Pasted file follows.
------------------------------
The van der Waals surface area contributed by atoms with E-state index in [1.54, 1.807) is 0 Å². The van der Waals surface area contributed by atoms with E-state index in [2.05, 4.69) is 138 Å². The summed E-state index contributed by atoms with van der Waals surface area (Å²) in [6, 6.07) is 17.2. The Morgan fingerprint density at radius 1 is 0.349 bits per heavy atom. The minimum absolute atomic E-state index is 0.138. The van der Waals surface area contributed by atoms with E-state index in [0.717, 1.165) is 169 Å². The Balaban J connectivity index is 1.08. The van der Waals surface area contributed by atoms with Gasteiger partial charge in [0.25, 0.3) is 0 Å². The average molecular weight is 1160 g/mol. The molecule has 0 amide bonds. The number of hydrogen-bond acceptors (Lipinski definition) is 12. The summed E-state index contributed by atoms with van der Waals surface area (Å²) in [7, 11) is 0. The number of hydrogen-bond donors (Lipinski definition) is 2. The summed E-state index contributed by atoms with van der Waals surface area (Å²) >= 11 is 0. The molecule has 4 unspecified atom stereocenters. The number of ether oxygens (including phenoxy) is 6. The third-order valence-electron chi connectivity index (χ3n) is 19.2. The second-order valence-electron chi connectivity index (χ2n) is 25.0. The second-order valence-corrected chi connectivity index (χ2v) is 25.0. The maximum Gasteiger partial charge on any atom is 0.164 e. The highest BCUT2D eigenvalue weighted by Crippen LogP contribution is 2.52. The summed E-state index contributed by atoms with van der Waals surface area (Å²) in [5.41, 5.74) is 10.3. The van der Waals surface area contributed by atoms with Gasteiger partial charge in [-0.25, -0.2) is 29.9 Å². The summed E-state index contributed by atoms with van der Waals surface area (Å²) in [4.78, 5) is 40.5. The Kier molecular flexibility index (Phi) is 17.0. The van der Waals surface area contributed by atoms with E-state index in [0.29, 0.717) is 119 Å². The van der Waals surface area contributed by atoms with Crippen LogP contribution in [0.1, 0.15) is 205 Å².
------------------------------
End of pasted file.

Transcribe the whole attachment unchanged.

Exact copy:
The van der Waals surface area contributed by atoms with E-state index in [1.54, 1.807) is 0 Å². The van der Waals surface area contributed by atoms with E-state index in [2.05, 4.69) is 138 Å². The summed E-state index contributed by atoms with van der Waals surface area (Å²) in [6, 6.07) is 17.2. The Morgan fingerprint density at radius 1 is 0.349 bits per heavy atom. The minimum absolute atomic E-state index is 0.138. The van der Waals surface area contributed by atoms with E-state index in [0.717, 1.165) is 169 Å². The Balaban J connectivity index is 1.08. The van der Waals surface area contributed by atoms with Gasteiger partial charge in [0.25, 0.3) is 0 Å². The average molecular weight is 1160 g/mol. The molecule has 0 amide bonds. The number of hydrogen-bond acceptors (Lipinski definition) is 12. The summed E-state index contributed by atoms with van der Waals surface area (Å²) in [7, 11) is 0. The number of hydrogen-bond donors (Lipinski definition) is 2. The summed E-state index contributed by atoms with van der Waals surface area (Å²) >= 11 is 0. The molecule has 4 unspecified atom stereocenters. The number of ether oxygens (including phenoxy) is 6. The third-order valence-electron chi connectivity index (χ3n) is 19.2. The second-order valence-electron chi connectivity index (χ2n) is 25.0. The second-order valence-corrected chi connectivity index (χ2v) is 25.0. The maximum Gasteiger partial charge on any atom is 0.164 e. The highest BCUT2D eigenvalue weighted by Crippen LogP contribution is 2.52. The summed E-state index contributed by atoms with van der Waals surface area (Å²) in [5.41, 5.74) is 10.3. The van der Waals surface area contributed by atoms with Gasteiger partial charge in [-0.25, -0.2) is 29.9 Å². The summed E-state index contributed by atoms with van der Waals surface area (Å²) in [4.78, 5) is 40.5. The Kier molecular flexibility index (Phi) is 17.0. The van der Waals surface area contributed by atoms with E-state index in [0.29, 0.717) is 119 Å². The van der Waals surface area contributed by atoms with Crippen LogP contribution in [0.1, 0.15) is 205 Å².